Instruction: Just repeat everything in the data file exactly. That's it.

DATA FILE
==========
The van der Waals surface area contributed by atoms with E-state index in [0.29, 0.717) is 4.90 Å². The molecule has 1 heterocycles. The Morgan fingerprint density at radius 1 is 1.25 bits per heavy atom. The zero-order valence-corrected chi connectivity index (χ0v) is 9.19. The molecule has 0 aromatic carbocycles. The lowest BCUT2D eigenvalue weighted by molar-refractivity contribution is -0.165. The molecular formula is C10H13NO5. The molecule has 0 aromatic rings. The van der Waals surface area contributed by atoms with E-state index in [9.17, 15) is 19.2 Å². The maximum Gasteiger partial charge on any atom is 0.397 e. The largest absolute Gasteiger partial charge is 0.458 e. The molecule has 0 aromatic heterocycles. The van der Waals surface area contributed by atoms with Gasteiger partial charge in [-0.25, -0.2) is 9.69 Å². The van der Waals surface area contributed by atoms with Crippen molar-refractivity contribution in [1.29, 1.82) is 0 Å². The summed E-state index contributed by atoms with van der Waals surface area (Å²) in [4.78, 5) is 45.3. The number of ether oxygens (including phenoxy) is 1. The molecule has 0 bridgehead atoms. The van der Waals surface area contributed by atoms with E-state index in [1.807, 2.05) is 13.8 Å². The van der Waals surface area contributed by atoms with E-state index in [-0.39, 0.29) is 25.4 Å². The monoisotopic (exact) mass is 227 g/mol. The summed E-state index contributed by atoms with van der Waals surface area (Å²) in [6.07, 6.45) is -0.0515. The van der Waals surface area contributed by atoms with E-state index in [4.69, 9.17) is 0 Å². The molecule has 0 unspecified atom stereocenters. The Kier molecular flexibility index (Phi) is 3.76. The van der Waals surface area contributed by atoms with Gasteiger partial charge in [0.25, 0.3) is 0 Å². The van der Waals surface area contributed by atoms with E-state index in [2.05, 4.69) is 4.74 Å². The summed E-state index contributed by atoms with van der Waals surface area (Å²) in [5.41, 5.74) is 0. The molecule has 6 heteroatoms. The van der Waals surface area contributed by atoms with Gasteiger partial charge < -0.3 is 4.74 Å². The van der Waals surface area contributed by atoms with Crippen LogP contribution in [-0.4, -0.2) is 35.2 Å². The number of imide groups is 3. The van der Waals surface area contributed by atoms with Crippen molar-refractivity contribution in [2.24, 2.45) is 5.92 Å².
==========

The van der Waals surface area contributed by atoms with E-state index in [0.29, 0.717) is 4.90 Å². The molecule has 1 heterocycles. The Morgan fingerprint density at radius 1 is 1.25 bits per heavy atom. The zero-order valence-corrected chi connectivity index (χ0v) is 9.19. The molecule has 0 aromatic carbocycles. The lowest BCUT2D eigenvalue weighted by molar-refractivity contribution is -0.165. The molecular formula is C10H13NO5. The molecule has 0 aromatic rings. The van der Waals surface area contributed by atoms with E-state index in [9.17, 15) is 19.2 Å². The maximum Gasteiger partial charge on any atom is 0.397 e. The largest absolute Gasteiger partial charge is 0.458 e. The molecule has 0 aromatic heterocycles. The van der Waals surface area contributed by atoms with Gasteiger partial charge in [-0.25, -0.2) is 9.69 Å². The van der Waals surface area contributed by atoms with Crippen molar-refractivity contribution in [1.29, 1.82) is 0 Å². The summed E-state index contributed by atoms with van der Waals surface area (Å²) in [4.78, 5) is 45.3. The number of ether oxygens (including phenoxy) is 1. The molecule has 0 bridgehead atoms. The van der Waals surface area contributed by atoms with E-state index in [1.807, 2.05) is 13.8 Å². The van der Waals surface area contributed by atoms with E-state index in [-0.39, 0.29) is 25.4 Å². The monoisotopic (exact) mass is 227 g/mol. The summed E-state index contributed by atoms with van der Waals surface area (Å²) in [6.07, 6.45) is -0.0515. The van der Waals surface area contributed by atoms with E-state index in [4.69, 9.17) is 0 Å². The molecule has 0 unspecified atom stereocenters. The Kier molecular flexibility index (Phi) is 3.76. The van der Waals surface area contributed by atoms with Gasteiger partial charge in [0.25, 0.3) is 0 Å². The van der Waals surface area contributed by atoms with E-state index in [2.05, 4.69) is 4.74 Å². The summed E-state index contributed by atoms with van der Waals surface area (Å²) in [5.41, 5.74) is 0. The molecule has 6 heteroatoms. The van der Waals surface area contributed by atoms with Gasteiger partial charge < -0.3 is 4.74 Å². The van der Waals surface area contributed by atoms with Crippen LogP contribution in [-0.4, -0.2) is 35.2 Å². The number of imide groups is 3. The van der Waals surface area contributed by atoms with Crippen molar-refractivity contribution in [2.24, 2.45) is 5.92 Å².